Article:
The injunction specifically benefits existing home rental owners. It allows them to continue renting their properties for fewer than 90 days
Despite a 2022 ordinance making short-term rentals illegal in Hawaii, a district court judge ruled that existing short-term rentals can continue their operations and advertising of rentals for stays of 30 to 89 days.
Ordinance 22-7, which passed in October 2022, redefined a “short-term” and made rentals from 30 to 89 days illegal and subject to fines, Courthouse News reported. The Hawaii Legal Short-Term Rental Alliance challenged the ordinance, claiming it violated property owners longstanding rights and would lead to financial losses.
This permanent injunction means that those rentals that were grandfathered-in can operate under the 30-day minimum rule. The judge said the ordinance conflicted with state zoning laws and ruled that it cannot eliminate existing lawful residential uses within zoned areas.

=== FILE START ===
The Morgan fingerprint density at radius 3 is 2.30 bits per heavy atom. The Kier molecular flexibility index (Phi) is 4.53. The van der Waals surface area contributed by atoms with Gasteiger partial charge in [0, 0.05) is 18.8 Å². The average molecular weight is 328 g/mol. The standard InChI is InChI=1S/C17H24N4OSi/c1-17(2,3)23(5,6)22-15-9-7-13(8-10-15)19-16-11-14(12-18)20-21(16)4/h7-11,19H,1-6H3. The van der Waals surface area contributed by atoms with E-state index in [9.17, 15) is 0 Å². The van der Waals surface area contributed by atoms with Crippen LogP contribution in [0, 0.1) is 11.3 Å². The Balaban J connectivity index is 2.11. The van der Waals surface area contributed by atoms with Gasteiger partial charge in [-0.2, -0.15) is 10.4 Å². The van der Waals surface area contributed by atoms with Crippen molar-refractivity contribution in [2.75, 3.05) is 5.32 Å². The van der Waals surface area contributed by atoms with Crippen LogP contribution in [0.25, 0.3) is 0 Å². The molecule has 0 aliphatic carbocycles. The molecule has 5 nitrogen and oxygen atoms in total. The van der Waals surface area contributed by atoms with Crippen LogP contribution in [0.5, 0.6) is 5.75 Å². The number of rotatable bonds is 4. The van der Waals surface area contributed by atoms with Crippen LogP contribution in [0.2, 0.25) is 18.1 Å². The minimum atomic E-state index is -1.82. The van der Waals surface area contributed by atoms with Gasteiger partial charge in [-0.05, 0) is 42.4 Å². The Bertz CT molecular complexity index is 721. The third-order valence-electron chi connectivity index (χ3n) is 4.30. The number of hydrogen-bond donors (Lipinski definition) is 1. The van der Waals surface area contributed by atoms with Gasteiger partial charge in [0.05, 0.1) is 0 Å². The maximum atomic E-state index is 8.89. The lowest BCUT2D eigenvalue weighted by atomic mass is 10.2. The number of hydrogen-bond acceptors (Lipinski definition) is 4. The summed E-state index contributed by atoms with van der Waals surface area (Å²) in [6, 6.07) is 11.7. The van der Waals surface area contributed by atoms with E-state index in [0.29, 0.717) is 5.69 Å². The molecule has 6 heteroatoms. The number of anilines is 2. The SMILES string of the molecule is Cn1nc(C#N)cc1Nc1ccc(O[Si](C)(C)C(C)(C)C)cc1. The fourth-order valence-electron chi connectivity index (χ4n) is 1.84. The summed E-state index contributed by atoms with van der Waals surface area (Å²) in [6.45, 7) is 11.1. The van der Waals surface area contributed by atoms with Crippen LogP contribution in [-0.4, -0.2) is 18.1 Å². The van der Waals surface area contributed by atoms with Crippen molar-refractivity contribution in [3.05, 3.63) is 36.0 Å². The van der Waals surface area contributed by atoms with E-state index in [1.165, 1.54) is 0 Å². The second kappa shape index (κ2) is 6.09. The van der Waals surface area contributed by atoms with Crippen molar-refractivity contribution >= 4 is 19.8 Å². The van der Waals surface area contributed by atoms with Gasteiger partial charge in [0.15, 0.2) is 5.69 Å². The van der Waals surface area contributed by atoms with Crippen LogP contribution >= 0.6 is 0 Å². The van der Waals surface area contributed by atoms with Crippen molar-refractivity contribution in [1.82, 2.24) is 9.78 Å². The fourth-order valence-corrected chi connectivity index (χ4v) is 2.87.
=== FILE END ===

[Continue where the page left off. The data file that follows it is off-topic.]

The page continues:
The new ruling, however, doesn’t apply to any short-term rentals that opened after the ordinance was put in place.
The City Council originally passed the ordinance to address the perceived adverse impact of short-term rentals, often owned by out-of-state landlords, on housing costs and local life.
Short-Term Rental Conversions
Meanwhile, Hawaii Governor Josh Green urged homeowners to convert 3,000 short-term rental condos and homes into long-term housing for those displaced by the summer’s Lahaina wildfire. In December, Green mentioned the possibility of using post-emergency orders if the conversion isn’t voluntary by mid-January.
Over 6,000 residents are still in hotels due to housing shortages. The Federal Emergency Management Agency planned to offer rent subsidies to short-term rental operators who provide units for about 2,000 families.
And in November, Maui Mayor Richard Bissen proposed tax incentives to encourage the transformation of short-term rentals into long-term housing, potentially saving property owners an estimated $17,775 each for the year 2024.